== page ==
In "World of Wonder," a Tapestry of Faith program
Question: How do energy conscious people think about wind power? Answer: They're blown away! — United States Energy Information Administration
IN TODAY'S SESSION... we explored "green" energy, that is, energy that comes from sources that are cleaner, make less pollution, and will last forever such as sun, wind, and water. We learned that most of the energy we use comes from burning fuels like coal, gas, or oil, which are resources the earth will run out of someday, so one important way we can care for the interdependent web is to save energy. We heard a story about wind energy and collaborative problem solving on the Danish island of Samso and made our own pinwheel wind turbines.
EXPLORE THE TOPIC TOGETHER. Talk about... ways your family can conserve energy at home, work, or school. Do the home energy audit on the Earth Care Canada website or explore "365 Ways to Save Energy" for more ideas. Do you have forms of green energy available to you? Are there ways you can develop cooperative partnerships concerning energy issues in the congregation, your child's school, or the local community? Find out if your state has an Interfaith Power and Light affiliate and meet some interfaith neighbors.
EXTEND THE TOPIC TOGETHER. Learn... how solar energy can change lives around the world. Find out more about Solar Cookers International, a not for profit organization that "spreads solar cooking awareness and skills worldwide, particularly in areas with plentiful sunshine and diminishing sources of cooking fuel. Since its founding in 1987, SCI has enabled over 30,000 families in Africa to cook with the sun's energy, freeing women and children from the burdens of gathering firewood and carrying it for miles." View the inspiring video "A Liter of Light." Discuss: What other things can be accomplished with solar power?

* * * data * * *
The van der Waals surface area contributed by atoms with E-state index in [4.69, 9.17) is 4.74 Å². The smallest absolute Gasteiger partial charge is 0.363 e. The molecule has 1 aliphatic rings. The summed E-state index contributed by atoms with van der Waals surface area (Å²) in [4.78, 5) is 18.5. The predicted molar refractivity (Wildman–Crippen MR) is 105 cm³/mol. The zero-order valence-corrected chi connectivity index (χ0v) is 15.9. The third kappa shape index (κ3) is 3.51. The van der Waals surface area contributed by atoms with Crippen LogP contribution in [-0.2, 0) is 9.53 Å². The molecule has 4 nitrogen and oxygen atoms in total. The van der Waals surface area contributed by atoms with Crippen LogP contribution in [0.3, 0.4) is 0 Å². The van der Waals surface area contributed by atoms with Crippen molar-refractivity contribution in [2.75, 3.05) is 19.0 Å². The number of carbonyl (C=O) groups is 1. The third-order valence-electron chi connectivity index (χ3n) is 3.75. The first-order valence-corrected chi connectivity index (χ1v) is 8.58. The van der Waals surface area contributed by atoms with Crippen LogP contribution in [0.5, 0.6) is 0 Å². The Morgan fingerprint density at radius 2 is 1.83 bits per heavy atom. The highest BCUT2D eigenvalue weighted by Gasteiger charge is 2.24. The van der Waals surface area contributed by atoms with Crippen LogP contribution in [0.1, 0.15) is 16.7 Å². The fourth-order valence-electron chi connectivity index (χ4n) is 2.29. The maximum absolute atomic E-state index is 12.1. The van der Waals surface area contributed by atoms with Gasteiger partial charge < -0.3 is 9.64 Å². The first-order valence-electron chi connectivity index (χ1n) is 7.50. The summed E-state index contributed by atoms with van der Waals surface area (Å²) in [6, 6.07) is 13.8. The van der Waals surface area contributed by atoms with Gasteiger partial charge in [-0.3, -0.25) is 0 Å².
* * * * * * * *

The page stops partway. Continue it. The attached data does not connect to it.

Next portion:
A Family Adventure. Are there any wind turbines near where you live? Do you know anyone who has installed solar panels? Go see a green energy source in action.
Family Discovery. Try some of the experiments from the National Renewable Energy Laboratory website or this web page for kids from Alliant Energy.
Note: The Faith in Action activity for this session is a workshop to make a solar oven. Volunteer to help!
A Family Ritual. Try an "Energy Sabbath. Each year, on a Saturday evening in March, the world observes Earth Hour, when everyone is to turn out the lights as a symbolic gesture promoting our need to conserve energy and lower our carbon footprint. On a regular basis, try observing your own Earth Hour or an Energy Sabbath. For an hour or a morning or evening or even a full day, turn everything off and enjoy reflective solitude or spend time in conversation with others or take time to relish nature.
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Last updated on Friday, May 17, 2013.
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